Today saw yet another suicide bombing targeting civilians in the Iraqi capital Baghdad. The attacker detonated his vest inside a Shiite mosque as worshippers finished Friday prayers, minutes after a car bomb went off outside. It seems plausible that the car bomb was intended to go off later, copying the double-tap method often used by suicide bombers to cause additional casualties among first responders and bystanders. In any case, the bombing killed ten people and injured twenty-eight more, adding yet more names to the long, long list of those affected by IED attacks in Iraq.
Iraq stands at the epicentre of the lethal wave of IED attacks and suicide bombings that has been steadily rising since AOAV’s Explosive Weapons Monitor began collecting data in late 2010. The Iraqi capital sees almost daily IED attacks of various kinds, including suicide bombings. Elsewhere in the country, areas of conflict with ISIS see regular car bomb attacks as part of an increasingly developed and sophisticated strategy. As they are driven out of areas they previously occupied, it has also been reported that ISIS are seeding the territories they retreat from with improvised landmines. And whilst ISIS and its predecessor organisations ISI and AQI have claimed responsibility for at least 66 of the attacks, almost two thirds go unclaimed – suggesting the problem may stem not only from ISIS but from other groups as well.
AOAV has recorded 1762 IED attacks in Iraq – almost twice the number in Afghanistan, which has the next-highest number recorded with 953 – which have resulted in 27431 civilian deaths and injuries. This means there is at least one attack every day on average. The sheer numbers are staggering – and because of reporting fatigue and the sheer regularity of attacks, they probably do not represent the full extent of the problem. Of these 1762 incidents, 16% were confirmed suicide attacks. Although suicide attacks are a relatively small proportion of all attacks, they are disproportionately dangerous, resulting in 29% of all civilian deaths and injuries and 32% of all civilian deaths.
IEDs and even suicide attacks do not necessarily violate international law. AOAV has discussed before, for example, the use of Japanese kamikaze planes in World War II, which targeted exclusively military targets. However, a study by Integrity of suicide bombings within two months in 2014 shows that approximately 35% of suicide attacks in Iraq target civilians explicitly. Even when there may be some military target present, bombs are typically deployed in areas with high concentrations of civilians.
Of the 266 suicide attacks AOAV has recorded in Iraq where a clear location could be discerned and recorded, 45 hit commercial areas, entertainment venues, markets and city centre locations. 27 hit places of worship. Another 19 occurred in residential areas, on public transport or in related infrastructure (petrol stations, train stations and so on). And whilst 135 of these attacks hit military positions and police stations, places with higher concentrations of armed actors, many of these attacks took place at checkpoints or urban police stations with a high density of civilians – meaning that they killed or injured almost as many civilians as they did security or military personnel. This strategy, even when it targets armed actors, is indiscriminate and has no concern for the loss of civilian life.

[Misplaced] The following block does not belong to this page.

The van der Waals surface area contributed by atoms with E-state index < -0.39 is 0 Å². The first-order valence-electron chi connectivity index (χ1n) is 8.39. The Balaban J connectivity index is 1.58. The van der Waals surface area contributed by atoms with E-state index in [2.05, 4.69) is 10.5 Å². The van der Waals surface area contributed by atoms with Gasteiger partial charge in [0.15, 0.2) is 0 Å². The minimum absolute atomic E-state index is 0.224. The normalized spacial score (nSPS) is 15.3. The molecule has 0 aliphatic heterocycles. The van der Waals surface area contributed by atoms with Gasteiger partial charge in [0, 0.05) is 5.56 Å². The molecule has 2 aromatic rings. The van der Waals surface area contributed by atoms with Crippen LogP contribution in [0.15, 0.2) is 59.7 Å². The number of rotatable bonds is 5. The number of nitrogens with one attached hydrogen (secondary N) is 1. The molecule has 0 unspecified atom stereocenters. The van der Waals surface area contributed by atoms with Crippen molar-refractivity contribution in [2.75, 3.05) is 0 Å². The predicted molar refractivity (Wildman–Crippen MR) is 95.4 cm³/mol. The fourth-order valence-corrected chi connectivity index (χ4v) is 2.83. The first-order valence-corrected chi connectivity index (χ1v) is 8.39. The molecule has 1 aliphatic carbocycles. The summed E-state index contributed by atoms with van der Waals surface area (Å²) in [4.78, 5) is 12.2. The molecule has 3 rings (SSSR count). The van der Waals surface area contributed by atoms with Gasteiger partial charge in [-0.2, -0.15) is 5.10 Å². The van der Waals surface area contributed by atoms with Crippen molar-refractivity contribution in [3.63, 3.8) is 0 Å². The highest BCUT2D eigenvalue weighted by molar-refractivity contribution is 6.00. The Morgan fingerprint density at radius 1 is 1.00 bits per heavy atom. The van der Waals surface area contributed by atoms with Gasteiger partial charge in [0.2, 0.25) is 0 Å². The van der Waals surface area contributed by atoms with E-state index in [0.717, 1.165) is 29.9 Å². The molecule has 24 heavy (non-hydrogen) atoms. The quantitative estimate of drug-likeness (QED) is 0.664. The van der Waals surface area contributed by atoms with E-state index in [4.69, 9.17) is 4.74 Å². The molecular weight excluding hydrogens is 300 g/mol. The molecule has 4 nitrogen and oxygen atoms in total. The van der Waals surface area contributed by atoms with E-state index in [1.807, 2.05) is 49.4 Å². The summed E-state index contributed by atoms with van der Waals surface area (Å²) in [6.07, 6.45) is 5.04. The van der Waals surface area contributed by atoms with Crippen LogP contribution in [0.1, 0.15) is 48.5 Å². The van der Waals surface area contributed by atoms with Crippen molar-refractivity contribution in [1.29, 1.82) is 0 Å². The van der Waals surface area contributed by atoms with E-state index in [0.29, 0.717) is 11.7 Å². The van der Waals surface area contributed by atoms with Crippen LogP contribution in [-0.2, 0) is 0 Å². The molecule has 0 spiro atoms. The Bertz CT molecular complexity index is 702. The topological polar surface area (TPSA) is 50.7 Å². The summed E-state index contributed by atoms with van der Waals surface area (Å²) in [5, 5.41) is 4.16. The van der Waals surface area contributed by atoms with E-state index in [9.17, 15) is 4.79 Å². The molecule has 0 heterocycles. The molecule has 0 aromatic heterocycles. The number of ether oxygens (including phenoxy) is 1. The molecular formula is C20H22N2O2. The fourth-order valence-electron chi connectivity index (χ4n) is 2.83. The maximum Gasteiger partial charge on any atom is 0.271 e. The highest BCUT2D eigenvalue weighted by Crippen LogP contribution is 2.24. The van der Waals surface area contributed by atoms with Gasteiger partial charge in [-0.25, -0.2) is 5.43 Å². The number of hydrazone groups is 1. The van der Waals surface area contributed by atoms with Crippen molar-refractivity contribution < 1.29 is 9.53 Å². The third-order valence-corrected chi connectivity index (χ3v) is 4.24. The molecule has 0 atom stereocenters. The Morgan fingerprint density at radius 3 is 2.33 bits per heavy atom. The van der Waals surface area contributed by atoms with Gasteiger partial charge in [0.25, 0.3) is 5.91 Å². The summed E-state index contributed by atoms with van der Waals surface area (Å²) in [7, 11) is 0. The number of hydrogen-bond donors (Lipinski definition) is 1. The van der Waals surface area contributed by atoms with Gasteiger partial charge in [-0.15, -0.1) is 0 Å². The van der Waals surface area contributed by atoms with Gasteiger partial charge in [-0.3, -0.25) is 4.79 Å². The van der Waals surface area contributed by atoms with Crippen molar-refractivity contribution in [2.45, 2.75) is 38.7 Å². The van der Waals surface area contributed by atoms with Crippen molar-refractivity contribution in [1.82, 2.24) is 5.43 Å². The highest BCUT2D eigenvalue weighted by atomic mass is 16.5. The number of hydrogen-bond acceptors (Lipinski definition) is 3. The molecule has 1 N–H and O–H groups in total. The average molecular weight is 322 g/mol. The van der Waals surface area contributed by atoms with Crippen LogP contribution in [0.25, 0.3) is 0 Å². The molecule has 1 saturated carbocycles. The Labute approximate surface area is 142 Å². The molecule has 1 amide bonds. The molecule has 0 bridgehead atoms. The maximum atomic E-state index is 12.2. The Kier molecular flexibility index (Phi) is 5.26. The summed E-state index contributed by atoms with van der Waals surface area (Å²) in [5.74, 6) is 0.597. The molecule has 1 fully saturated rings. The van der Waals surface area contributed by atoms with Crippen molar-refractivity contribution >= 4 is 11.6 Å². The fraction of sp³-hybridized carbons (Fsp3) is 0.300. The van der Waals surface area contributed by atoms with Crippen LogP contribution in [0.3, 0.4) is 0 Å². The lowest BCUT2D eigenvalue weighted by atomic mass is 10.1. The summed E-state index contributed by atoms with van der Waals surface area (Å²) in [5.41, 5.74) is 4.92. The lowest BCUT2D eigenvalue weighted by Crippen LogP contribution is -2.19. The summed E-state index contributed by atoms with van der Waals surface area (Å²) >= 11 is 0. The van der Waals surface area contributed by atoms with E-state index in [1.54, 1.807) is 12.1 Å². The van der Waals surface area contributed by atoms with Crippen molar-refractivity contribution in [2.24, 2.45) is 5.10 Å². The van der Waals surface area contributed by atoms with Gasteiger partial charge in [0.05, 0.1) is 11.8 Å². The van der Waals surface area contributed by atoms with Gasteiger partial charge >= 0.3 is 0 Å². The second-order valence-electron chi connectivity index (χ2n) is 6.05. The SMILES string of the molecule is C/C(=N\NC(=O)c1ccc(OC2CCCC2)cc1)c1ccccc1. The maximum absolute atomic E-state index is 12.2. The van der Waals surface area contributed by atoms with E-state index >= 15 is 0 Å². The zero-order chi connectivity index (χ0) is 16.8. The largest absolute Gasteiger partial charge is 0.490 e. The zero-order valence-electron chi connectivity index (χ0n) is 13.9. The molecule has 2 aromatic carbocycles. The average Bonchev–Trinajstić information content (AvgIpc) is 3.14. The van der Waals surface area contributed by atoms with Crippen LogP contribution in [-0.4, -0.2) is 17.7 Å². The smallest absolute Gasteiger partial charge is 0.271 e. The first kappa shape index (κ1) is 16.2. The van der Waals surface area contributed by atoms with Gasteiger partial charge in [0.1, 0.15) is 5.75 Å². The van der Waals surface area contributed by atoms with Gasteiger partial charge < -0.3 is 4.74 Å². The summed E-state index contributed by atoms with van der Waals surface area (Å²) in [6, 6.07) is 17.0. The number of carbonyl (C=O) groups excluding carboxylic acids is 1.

AOAV condemns the deliberate targeting of civilians and the indiscriminate use of explosive weapons in populated areas and calls upon all groups making use of such tactics to cease immediately. However, since it seems unlikely that ISIS in particular will pay any heed to such calls, it is clear that we should investigate the possibilities for states to reduce the impact of IED attacks.
AOAV has previously released a report on the possibilities for control of substances which can be repurposed into IEDs. Although there are obvious obstacles to this strategy in Iraq, greater control over fertiliser and other potential explosive materials, as well as weapons stockpiles, may have some attenuating effect on ISIS’ ability to produce homemade bombs, especially in areas not directly under its control. If there are indeed other groups perpetrating attacks without the luxury of large swathes of semi-state territory and industrial production capacity, their ability to carry out IED and suicide missions may be more directly affected.
The Iraqi army and Peshmerga also have a drastic shortage of anti-IED expertise and equipment, with their ‘specialist teams’ typically learning on the job. More counter-IED training and equipment – whilst it suffers from the obvious flaw of focusing on military rather than general capability – may also help to counteract the problem. In particular, it may help to lessen the impact of Iraq’s burgeoning UXO (unexploded ordinance) problem in areas previously under ISIS control, as well as Kurdistan’s long-established minefield issue.
Nonetheless, ISIS’ ability to produce and deploy large numbers of lethal IEDs is unlikely to be seriously affected by the efforts of the Iraqi government alone. In addition to the ordnance they have seized from state armies or other rebel groups during their advance, they presumably have control over stockpiles of dangerous chemicals like ammonium nitrate used in fertiliser. And if ISIS only claim responsibility for half their bombing attacks, IEDs will remain a problem even if ISIS were to cease to exist. A more long-term political solution will eventually be required to fully put an end to the catastrophic harm caused by IEDs.
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